Thirteen Economic Facts about Social Mobility and the Role of Education

http://www.brookings.edu/research/reports/2013/06/13-facts-higher-education

The Hamilton Project

Report | June 2013

Thirteen Economic Facts about Social Mobility and the Role of Education

By: Michael Greenstone, Adam Looney, Jeremy Patashnik, and Muxin Yu, The Hamilton Project

This Hamilton Project policy memo provides thirteen economic facts on the growth of income inequality and its relationship to social mobility in America; on the growing divide in educational opportunities and outcomes for high- and low-income students; and on the pivotal role education can play in increasing the ability of low-income Americans to move up the income ladder.

Read the full introduction »

Chapter 1: Inequality Is Rising against a Background of Low Social Mobility

Central to the American ethos is the notion that it is possible to start out poor and become more prosperous: that hard work—not simply the circumstances you were born into—offers real prospects for success. But there is a growing gap between families at the top and bottom of the income distribution, raising concerns about the ability of today’s disadvantaged to work their way up the economic ladder.

1. Family incomes have declined for a third of American children over the past few decades.

2. Countries with high income inequality have low social mobility.

3. Upward social mobility is limited in the United States.

Chapter 2: The United States Is Experiencing a Growing Divide in Educational Investments and Outcomes Based on Family Income

Although children of high- and low-income families are born with similar abilities, high-income parents are increasingly investing more in their children. As a result, the gap between high- and low-income students in K–12 test scores, college attendance and completion, and graduation rates is growing.

4. The children of high- and low-income families are born with similar abilities but different opportunities.

5. There is a widening gap between the investments that high- and low-income families make in their children.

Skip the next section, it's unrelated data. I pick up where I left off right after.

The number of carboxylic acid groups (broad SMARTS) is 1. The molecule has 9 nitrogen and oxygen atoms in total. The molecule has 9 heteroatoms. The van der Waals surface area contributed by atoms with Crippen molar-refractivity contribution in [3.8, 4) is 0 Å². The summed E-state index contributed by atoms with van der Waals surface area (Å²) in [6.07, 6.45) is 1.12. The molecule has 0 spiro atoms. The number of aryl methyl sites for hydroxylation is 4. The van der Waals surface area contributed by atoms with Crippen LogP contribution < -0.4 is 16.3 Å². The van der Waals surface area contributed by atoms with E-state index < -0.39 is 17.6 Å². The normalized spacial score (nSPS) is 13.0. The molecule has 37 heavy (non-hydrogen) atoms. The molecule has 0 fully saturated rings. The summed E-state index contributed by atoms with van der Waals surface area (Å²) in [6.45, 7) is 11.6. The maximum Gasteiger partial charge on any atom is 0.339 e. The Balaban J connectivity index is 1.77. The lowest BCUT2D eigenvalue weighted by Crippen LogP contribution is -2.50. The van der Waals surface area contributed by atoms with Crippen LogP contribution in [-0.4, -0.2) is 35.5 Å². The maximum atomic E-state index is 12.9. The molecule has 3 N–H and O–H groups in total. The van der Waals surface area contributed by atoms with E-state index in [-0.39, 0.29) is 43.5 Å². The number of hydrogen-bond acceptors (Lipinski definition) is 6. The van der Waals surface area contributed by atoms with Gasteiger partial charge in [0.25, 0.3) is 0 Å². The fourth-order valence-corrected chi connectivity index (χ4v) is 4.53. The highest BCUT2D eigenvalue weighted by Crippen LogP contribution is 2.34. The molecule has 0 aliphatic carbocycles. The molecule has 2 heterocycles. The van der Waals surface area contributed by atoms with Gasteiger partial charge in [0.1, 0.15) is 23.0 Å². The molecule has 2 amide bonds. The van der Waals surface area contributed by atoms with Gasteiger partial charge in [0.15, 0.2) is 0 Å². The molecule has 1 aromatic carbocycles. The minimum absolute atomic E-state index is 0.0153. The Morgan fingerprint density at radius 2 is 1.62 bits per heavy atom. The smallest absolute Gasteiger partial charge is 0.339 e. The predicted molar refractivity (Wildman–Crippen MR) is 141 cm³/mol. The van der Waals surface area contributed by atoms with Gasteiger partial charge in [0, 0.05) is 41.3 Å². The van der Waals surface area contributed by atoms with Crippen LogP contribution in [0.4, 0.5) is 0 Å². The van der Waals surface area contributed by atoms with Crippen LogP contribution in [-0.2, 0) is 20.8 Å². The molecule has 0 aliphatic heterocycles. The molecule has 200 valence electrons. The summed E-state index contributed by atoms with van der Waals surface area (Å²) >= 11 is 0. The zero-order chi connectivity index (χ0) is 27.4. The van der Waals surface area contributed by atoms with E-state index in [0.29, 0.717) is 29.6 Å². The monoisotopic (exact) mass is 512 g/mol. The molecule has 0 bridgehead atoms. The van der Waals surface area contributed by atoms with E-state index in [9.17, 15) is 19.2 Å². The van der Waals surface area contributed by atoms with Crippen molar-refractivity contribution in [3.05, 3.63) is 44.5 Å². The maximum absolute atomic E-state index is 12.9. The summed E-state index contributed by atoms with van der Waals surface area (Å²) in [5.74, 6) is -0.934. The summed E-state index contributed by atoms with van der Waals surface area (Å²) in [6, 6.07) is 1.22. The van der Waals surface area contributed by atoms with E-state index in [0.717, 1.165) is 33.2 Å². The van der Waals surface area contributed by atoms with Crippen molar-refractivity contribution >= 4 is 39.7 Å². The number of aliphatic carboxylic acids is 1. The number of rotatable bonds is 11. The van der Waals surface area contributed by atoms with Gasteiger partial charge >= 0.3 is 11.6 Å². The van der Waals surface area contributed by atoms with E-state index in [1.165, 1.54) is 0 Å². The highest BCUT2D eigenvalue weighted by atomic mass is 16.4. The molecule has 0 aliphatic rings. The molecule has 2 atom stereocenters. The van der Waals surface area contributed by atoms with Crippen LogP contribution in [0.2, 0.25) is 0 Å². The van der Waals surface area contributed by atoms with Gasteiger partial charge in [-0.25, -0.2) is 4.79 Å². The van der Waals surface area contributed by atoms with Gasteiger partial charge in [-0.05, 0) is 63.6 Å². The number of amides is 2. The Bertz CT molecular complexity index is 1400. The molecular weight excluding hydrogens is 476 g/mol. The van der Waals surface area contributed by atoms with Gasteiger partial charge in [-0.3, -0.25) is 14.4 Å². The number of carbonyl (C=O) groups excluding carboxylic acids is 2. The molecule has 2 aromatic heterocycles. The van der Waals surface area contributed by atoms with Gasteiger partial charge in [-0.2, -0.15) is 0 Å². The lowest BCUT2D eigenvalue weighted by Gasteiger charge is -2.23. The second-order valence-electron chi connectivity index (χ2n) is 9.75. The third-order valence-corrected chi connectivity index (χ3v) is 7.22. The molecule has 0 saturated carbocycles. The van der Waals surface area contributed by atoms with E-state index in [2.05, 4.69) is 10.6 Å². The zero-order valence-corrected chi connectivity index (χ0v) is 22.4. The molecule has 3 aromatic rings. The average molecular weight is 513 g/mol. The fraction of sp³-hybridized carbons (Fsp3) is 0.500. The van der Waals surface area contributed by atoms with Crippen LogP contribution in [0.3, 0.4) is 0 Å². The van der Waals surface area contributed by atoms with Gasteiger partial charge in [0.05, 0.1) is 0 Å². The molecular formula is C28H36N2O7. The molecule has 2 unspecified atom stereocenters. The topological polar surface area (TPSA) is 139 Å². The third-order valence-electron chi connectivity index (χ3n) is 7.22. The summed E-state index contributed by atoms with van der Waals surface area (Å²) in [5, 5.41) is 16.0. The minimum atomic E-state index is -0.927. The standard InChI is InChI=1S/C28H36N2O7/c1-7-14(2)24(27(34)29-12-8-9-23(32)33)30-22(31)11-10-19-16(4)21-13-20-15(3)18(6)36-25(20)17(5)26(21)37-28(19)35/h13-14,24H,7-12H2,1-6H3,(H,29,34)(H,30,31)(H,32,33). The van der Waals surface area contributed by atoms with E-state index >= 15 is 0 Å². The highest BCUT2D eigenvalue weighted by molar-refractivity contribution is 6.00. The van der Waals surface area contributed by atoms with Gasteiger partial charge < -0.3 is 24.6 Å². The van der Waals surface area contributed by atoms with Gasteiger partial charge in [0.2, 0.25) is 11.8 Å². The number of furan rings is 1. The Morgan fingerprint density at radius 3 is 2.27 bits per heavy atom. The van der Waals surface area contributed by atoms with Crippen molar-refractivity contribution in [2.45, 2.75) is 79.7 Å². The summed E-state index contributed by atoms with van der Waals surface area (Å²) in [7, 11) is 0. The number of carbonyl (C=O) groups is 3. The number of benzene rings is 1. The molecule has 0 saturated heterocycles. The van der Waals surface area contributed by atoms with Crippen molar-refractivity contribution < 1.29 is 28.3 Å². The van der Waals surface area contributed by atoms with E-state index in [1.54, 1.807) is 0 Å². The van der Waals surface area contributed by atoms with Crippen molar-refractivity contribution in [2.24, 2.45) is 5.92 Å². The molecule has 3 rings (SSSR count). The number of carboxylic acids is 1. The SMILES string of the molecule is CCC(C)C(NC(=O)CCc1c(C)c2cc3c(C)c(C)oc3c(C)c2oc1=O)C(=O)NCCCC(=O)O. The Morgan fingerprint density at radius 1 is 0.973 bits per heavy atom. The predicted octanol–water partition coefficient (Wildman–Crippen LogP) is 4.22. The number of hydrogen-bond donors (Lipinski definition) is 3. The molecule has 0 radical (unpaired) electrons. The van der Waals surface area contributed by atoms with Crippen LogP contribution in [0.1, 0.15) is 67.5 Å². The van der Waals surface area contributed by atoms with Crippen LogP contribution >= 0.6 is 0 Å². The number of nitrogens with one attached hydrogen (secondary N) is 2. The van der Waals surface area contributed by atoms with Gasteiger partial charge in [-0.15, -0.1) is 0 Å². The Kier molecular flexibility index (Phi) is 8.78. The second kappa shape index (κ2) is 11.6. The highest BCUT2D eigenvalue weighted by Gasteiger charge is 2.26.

6. The achievement gap between high- and low-income students has increased.

7. College graduation rates have increased sharply for wealthy students but stagnated for low-income students.

8. High-income families dominate enrollment at America’s selective colleges.

Chapter 3: Education Can Play a Pivotal Role in Improving Social Mobility

Promoting increased social mobility requires reexamining a wide range of economic, health, social, and education policies. Higher education has always been a key way for poor Americans to find opportunities to transform their economic circumstances. In a time of rising inequality and low social mobility, improving the quality of and access to education has the potential to increase equality of opportunity for all Americans.

9. A college degree can be a ticket out of poverty.

10. The sticker price of college has increased significantly in the past decade, but the actual price for many lower- and middle-income students has not.

11. Few investments yield as high a return as a college degree.

12. Students are borrowing more to attend college—and defaulting more frequently on their loans.

13. New low-cost interventions can encourage more low-income students to attend, remain enrolled in, and increase economic diversity at even top colleges.

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